Tuesday, March 26, 2013

The Harvest Field

“I tell you, open your eyes and look at the fields! They are ripe for harvest.” John 4:35b

Too often, I forget to look up at the fields. My head downcast, or so preoccupied with “self,” or looking at somebody elses field, my own easily gets ignored. The glamor of a different ministry becomes appealing, maybe a stage somewhere, or a big platform, or being a missionary across the seas where I would be “super Christian” and be worthy of the title. Not the mundane of another day of home school in March with two feet of snow still left on the ground to battle through to do chores with a predicted high of only thirty-six.
In the midst of my pity party I am impelled to go back and re-read the words of Scripture:

“I tell you, open your eyes and look at the fields! They are ripe for harvest.” John 4:35b

I literally look up and see a teenage boy sitting at the island eating breakfast and reading his Bible. Either way, if even only for the sake of duty to cross it off his daily list, the living words are still being drunk in. I watch him for awhile, wondering where thirteen years have gone. I pray for him once again. No earthly desires top the list, only eternal ones. I beg God, please God, grant salvation to this son, too.
I am reminded of long-ago prayers whispered over sleeping children, standing next to their beds, touching their silent forms that were snuggled under handmade quilts. Prayers, particularly for Trent, that God would use his life in a mighty way for His glory. A prayer I didn't expect to be answered in the way that it was. A prayer that I am scared to request again. My words want to stay guarded before they leave my lips, frightened of what God may ask of me next. But He knows my heart. He knows the uttering of it, He has made the longing for His glory, no matter the cost, to reign.

Fear wants to sneak its way in – fears of what might be for their futures, fears even for this day, fears of more suffering. How quickly my eyes stray from the field where I have been sovereignly placed, stray from my Savior. Quietly, the thoughts of grace eventually calm the fears. I look back to the Bible and read the words again: Jesus answered [the Samaritan woman], “If you knew the gift of God...” (John 4:1) To truly know the gift of God compels me to endure.

In grief there is so much time spent trying to learn how to live without your loved one. Whether you get out of bed or not in the morning, it doesn't make a difference, they are still not here. Every event is met with a brokenness, a neon sign reminding you again and again that all is not right. There is a continuous aching in a mother's heart and arms that refuses to be comforted while your mind is forced to learn to live with the loss lest you literally go insane.
As much as I am learning to live with the loss of my son, I can't escape the continuous thought of Heaven. If Trent were just spending the weekend at his best friend's house, or staying with Aunt Traci for a while, or enjoying time at kid's camp I could associate with where he was. I would not doubt his “being.” Death is only an absence to those left behind, not to the person who died. Trent is still Trent.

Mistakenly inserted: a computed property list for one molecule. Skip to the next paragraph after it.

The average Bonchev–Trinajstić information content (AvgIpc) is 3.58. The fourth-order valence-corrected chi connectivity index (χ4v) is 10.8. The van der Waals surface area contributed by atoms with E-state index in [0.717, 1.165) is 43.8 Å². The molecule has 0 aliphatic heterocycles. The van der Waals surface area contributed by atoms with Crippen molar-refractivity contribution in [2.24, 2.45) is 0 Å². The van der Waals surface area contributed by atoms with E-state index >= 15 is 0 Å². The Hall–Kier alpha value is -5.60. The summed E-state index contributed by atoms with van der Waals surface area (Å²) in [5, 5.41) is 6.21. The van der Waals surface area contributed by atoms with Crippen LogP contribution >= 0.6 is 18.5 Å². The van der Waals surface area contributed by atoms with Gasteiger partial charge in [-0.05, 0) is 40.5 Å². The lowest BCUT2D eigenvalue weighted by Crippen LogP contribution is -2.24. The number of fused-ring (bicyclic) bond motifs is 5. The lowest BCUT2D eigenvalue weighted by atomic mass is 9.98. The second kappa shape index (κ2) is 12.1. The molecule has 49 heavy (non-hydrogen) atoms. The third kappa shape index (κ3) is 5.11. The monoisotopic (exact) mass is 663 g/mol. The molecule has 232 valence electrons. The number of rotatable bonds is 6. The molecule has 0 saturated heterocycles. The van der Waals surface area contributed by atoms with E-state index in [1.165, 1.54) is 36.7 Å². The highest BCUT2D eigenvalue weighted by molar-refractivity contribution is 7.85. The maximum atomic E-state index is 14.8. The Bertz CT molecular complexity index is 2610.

As I sat in my recliner late one night last week, enjoying a book in the quiet hush of this old farmhouse, the startling revelation came to me again: Trent is in Heaven. The thought nearly took the wind out of me. Tears soon followed as the reality was fresh yet again. The brevity of this life once more became glaringly apparent. The gospel of John reminds me over and over of Jesus' words, “I am telling you the truth,” and “Believe me, woman” echoing truth today while I sit drinking my coffee and crossing the Bible off my own list. (John 4:21)
So somehow, I try to measure everything against that eternity. The short days here, the lives around me that God has given me the privilege of influencing, my own heart that has nowhere to hide. Like the Samaritan woman, though, (John 4) I quickly tend to change the subject, busy myself with the cares of this world, consume myself here in some new project rather than face the reality of eternal life.
Jesus met people where they were, even sinful women going about their daily duties. There was no prerequisite, other than brokenness, to feel his healing touch. Jesus meets me where I am today. He answers my prayers and renews my longing for His word, He breaks through my vitamin D depraved brain and lights the fire again so that rather than being lukewarm I may be hot. Rather than investing a little into eternity I may see the worth, as much as my human brain can conceive of the idea, of fully longing for redemption, longing for Christ to reign, longing for that glory that Paul talks about so often.